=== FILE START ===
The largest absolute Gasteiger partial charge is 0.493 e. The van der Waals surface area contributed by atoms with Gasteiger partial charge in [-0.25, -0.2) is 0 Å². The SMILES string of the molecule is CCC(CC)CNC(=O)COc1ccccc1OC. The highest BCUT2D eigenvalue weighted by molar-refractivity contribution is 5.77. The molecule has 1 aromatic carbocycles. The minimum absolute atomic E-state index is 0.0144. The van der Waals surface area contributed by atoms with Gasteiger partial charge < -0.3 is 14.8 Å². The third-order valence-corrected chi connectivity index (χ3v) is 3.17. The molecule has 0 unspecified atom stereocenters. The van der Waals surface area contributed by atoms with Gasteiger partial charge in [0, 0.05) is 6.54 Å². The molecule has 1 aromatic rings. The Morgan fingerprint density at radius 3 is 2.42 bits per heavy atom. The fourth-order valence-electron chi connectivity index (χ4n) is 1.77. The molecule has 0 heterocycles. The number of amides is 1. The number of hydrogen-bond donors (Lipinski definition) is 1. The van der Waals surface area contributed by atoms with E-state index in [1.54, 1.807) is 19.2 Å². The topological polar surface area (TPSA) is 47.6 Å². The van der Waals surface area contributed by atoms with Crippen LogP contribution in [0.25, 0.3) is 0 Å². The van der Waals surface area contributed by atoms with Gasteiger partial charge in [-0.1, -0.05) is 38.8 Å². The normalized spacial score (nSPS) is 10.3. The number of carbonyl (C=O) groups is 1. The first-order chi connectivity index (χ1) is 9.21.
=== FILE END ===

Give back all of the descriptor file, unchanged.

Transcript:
The largest absolute Gasteiger partial charge is 0.493 e. The van der Waals surface area contributed by atoms with Gasteiger partial charge in [-0.25, -0.2) is 0 Å². The SMILES string of the molecule is CCC(CC)CNC(=O)COc1ccccc1OC. The highest BCUT2D eigenvalue weighted by molar-refractivity contribution is 5.77. The molecule has 1 aromatic carbocycles. The minimum absolute atomic E-state index is 0.0144. The van der Waals surface area contributed by atoms with Gasteiger partial charge < -0.3 is 14.8 Å². The third-order valence-corrected chi connectivity index (χ3v) is 3.17. The molecule has 0 unspecified atom stereocenters. The van der Waals surface area contributed by atoms with Gasteiger partial charge in [0, 0.05) is 6.54 Å². The molecule has 1 aromatic rings. The Morgan fingerprint density at radius 3 is 2.42 bits per heavy atom. The fourth-order valence-electron chi connectivity index (χ4n) is 1.77. The molecule has 0 heterocycles. The number of amides is 1. The number of hydrogen-bond donors (Lipinski definition) is 1. The van der Waals surface area contributed by atoms with E-state index in [1.54, 1.807) is 19.2 Å². The topological polar surface area (TPSA) is 47.6 Å². The van der Waals surface area contributed by atoms with Crippen LogP contribution in [0.25, 0.3) is 0 Å². The van der Waals surface area contributed by atoms with Gasteiger partial charge in [-0.1, -0.05) is 38.8 Å². The normalized spacial score (nSPS) is 10.3. The number of carbonyl (C=O) groups is 1. The first-order chi connectivity index (χ1) is 9.21.